That was the year Japan became a member of the OECD. It was also the year of the Tokyo Olympics and the inauguration of the bullet train. At the time, the country’s GDP per capita was down around US$8,000 in 2005 prices, considerably less than half that of the US.
In the 19th century, Japan was one of the world’s largest economies, but the Second World War weakened the country’s productive capacity. Major investments in human and physical capital in the 1950s and 1960s would spark a comeback.
In fact, despite suffering the 1973 oil crisis, GDP per capita had increased to some $15,000 a decade after joining the OECD. The 1980s then marked a shift in Japan’s economy away from manufactured goods and agriculture towards a highly knowledge-based economy that made it a world leader in high technology. By 1990 GDP per capita was climbing towards $27,000, nearly three-quarters that of the US. But large stock and property market bubbles eventually formed, and Japan has virtually stagnated since the 1990s. Nevertheless, the country remains the OECD’s second largest country and the world’s third largest economy. Its GDP/ capita in 2012 was some $31,400, in constant 2005 dollars. That’s an impressive leap since 1964, and a good reason to celebrate Japan’s first 50 years at the OECD.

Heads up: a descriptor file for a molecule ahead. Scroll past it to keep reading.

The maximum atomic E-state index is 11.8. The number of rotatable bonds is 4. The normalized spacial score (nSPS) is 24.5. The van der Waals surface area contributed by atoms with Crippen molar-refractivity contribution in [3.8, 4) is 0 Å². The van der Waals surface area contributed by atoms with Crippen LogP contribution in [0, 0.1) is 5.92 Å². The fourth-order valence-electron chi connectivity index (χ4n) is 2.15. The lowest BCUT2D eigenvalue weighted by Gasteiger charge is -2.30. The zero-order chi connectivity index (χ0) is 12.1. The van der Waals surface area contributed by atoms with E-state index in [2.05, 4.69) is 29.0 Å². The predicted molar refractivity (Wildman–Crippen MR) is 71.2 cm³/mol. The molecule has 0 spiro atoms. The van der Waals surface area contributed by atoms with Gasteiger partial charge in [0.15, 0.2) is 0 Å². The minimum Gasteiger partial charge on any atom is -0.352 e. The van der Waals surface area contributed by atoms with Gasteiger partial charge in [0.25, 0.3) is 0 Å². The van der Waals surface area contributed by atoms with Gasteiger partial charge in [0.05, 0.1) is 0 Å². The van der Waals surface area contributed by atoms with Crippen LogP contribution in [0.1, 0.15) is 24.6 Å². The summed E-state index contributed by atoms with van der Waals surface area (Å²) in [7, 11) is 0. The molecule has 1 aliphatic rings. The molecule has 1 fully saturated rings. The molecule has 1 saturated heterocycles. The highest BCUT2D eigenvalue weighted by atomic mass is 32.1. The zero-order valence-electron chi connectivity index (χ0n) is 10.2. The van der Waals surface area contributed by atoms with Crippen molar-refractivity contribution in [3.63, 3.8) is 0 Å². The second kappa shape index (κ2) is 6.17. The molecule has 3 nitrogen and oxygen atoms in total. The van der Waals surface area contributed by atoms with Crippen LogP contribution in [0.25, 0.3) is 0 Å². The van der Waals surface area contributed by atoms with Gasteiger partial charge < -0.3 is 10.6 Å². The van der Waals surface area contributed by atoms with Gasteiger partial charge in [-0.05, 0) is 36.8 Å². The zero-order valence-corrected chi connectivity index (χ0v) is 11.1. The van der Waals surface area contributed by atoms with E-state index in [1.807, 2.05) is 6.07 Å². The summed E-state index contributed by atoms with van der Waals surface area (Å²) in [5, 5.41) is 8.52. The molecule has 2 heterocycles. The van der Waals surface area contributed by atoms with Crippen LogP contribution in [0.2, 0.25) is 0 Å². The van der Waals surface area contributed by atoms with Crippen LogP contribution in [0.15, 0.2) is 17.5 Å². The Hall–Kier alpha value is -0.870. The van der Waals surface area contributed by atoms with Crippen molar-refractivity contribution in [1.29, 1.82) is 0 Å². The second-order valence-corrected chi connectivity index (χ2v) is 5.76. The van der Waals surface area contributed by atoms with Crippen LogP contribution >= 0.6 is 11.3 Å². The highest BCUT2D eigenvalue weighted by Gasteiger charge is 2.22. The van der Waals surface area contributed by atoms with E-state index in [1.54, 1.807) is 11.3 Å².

©OECD Observer No 298, Q1 2014